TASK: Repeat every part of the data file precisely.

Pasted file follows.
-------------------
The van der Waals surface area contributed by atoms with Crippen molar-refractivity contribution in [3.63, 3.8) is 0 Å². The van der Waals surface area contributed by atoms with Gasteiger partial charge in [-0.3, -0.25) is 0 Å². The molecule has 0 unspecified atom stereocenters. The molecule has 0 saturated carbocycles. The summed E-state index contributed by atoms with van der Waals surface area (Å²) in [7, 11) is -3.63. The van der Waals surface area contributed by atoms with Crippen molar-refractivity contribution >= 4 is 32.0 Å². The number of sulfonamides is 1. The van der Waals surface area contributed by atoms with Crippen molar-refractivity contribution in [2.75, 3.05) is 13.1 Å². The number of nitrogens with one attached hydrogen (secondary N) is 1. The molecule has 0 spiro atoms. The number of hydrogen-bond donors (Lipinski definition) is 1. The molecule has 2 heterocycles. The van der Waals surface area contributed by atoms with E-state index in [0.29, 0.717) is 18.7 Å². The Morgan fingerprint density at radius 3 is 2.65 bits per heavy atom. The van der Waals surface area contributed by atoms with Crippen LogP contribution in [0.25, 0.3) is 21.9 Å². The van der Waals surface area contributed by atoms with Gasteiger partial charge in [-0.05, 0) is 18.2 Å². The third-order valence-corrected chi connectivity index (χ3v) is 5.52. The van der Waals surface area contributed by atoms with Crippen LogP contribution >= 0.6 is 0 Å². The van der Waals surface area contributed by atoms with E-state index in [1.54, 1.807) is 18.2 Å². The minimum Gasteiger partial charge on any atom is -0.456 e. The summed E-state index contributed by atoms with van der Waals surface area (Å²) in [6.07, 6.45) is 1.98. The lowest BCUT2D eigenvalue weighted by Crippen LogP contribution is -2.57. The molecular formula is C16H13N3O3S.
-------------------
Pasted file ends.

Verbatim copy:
The van der Waals surface area contributed by atoms with Crippen molar-refractivity contribution in [3.63, 3.8) is 0 Å². The van der Waals surface area contributed by atoms with Gasteiger partial charge in [-0.3, -0.25) is 0 Å². The molecule has 0 unspecified atom stereocenters. The molecule has 0 saturated carbocycles. The summed E-state index contributed by atoms with van der Waals surface area (Å²) in [7, 11) is -3.63. The van der Waals surface area contributed by atoms with Crippen molar-refractivity contribution >= 4 is 32.0 Å². The number of sulfonamides is 1. The van der Waals surface area contributed by atoms with Crippen molar-refractivity contribution in [2.75, 3.05) is 13.1 Å². The number of nitrogens with one attached hydrogen (secondary N) is 1. The molecule has 0 spiro atoms. The number of hydrogen-bond donors (Lipinski definition) is 1. The molecule has 2 heterocycles. The van der Waals surface area contributed by atoms with E-state index in [0.29, 0.717) is 18.7 Å². The Morgan fingerprint density at radius 3 is 2.65 bits per heavy atom. The van der Waals surface area contributed by atoms with Crippen LogP contribution in [0.25, 0.3) is 21.9 Å². The van der Waals surface area contributed by atoms with Gasteiger partial charge in [-0.05, 0) is 18.2 Å². The third-order valence-corrected chi connectivity index (χ3v) is 5.52. The van der Waals surface area contributed by atoms with Crippen LogP contribution >= 0.6 is 0 Å². The van der Waals surface area contributed by atoms with E-state index in [1.54, 1.807) is 18.2 Å². The minimum Gasteiger partial charge on any atom is -0.456 e. The summed E-state index contributed by atoms with van der Waals surface area (Å²) in [6.07, 6.45) is 1.98. The lowest BCUT2D eigenvalue weighted by Crippen LogP contribution is -2.57. The molecular formula is C16H13N3O3S.